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Monday, March 07, 2005

Libertarians: Marxists of the Right?

Marxism of the Right

The American Conservative
by Robert Locke

...Libertarians in real life rarely live up to their own theory but tend to indulge in the pleasant parts while declining to live up to the difficult portions. They flout the drug laws but continue to collect government benefits they consider illegitimate. This is not just an accidental failing of libertarianism’s believers but an intrinsic temptation of the doctrine that sets it up to fail whenever tried, just like Marxism.

Libertarians need to be asked some hard questions. What if a free society needed to draft its citizens in order to remain free? What if it needed to limit oil imports to protect the economic freedom of its citizens from unfriendly foreigners? What if it needed to force its citizens to become sufficiently educated to sustain a free society? What if it needed to deprive landowners of the freedom to refuse to sell their property as a precondition for giving everyone freedom of movement on highways? What if it needed to deprive citizens of the freedom to import cheap foreign labor in order to keep out poor foreigners who would vote for socialistic wealth redistribution?

In each of these cases, less freedom today is the price of more tomorrow. Total freedom today would just be a way of running down accumulated social capital and storing up problems for the future. So even if libertarianism is true in some ultimate sense, this does not prove that the libertarian policy choice is the right one today on any particular question...

While I don't agree with everything this writer concludes, I found the article very interesting and thought provoking. Sometimes Libertarianism does seem at times purely ideological and not practical. As Locke states, "Society in fact requires both individualism and collectivism, both selfishness and altruism, to function." I think politics and government, like everything in life, require a certain amount of balance and moderation. If you're purely ideological you can end up reaching the point of fanaticism, and very few politicians get elected that way, let alone accomplish anything in office.


 
conservativerebel.blogspot.com: Libertarians: Marxists of the Right? <body>

conservativerebel.blogspot.com

Monday, March 07, 2005

Libertarians: Marxists of the Right?

Marxism of the Right

The American Conservative
by Robert Locke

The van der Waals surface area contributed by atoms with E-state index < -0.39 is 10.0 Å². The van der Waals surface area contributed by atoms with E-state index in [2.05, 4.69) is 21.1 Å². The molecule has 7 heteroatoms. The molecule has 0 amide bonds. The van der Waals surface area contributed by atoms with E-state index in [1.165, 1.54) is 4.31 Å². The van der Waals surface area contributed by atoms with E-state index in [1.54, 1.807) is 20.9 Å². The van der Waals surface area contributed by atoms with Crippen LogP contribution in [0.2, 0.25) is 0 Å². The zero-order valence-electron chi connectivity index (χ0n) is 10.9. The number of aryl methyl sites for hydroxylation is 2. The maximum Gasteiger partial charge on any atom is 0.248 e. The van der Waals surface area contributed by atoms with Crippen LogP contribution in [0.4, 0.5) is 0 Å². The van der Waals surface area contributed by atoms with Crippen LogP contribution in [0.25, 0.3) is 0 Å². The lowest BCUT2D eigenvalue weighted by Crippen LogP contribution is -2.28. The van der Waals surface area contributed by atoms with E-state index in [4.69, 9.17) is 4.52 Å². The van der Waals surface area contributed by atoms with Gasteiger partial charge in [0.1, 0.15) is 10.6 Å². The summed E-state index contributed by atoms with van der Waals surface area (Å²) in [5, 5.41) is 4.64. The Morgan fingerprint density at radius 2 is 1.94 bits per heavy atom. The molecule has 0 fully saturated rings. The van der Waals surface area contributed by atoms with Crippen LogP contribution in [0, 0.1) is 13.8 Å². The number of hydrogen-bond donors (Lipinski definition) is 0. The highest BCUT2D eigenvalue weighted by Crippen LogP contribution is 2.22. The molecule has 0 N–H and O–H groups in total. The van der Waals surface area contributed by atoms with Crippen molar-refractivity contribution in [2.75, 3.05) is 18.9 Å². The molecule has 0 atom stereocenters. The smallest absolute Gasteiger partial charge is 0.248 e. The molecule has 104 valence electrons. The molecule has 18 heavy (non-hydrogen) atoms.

...Libertarians in real life rarely live up to their own theory but tend to indulge in the pleasant parts while declining to live up to the difficult portions. They flout the drug laws but continue to collect government benefits they consider illegitimate. This is not just an accidental failing of libertarianism’s believers but an intrinsic temptation of the doctrine that sets it up to fail whenever tried, just like Marxism.

Libertarians need to be asked some hard questions. What if a free society needed to draft its citizens in order to remain free? What if it needed to limit oil imports to protect the economic freedom of its citizens from unfriendly foreigners? What if it needed to force its citizens to become sufficiently educated to sustain a free society? What if it needed to deprive landowners of the freedom to refuse to sell their property as a precondition for giving everyone freedom of movement on highways? What if it needed to deprive citizens of the freedom to import cheap foreign labor in order to keep out poor foreigners who would vote for socialistic wealth redistribution?

In each of these cases, less freedom today is the price of more tomorrow. Total freedom today would just be a way of running down accumulated social capital and storing up problems for the future. So even if libertarianism is true in some ultimate sense, this does not prove that the libertarian policy choice is the right one today on any particular question...

While I don't agree with everything this writer concludes, I found the article very interesting and thought provoking. Sometimes Libertarianism does seem at times purely ideological and not practical. As Locke states, "Society in fact requires both individualism and collectivism, both selfishness and altruism, to function." I think politics and government, like everything in life, require a certain amount of balance and moderation. If you're purely ideological you can end up reaching the point of fanaticism, and very few politicians get elected that way, let alone accomplish anything in office.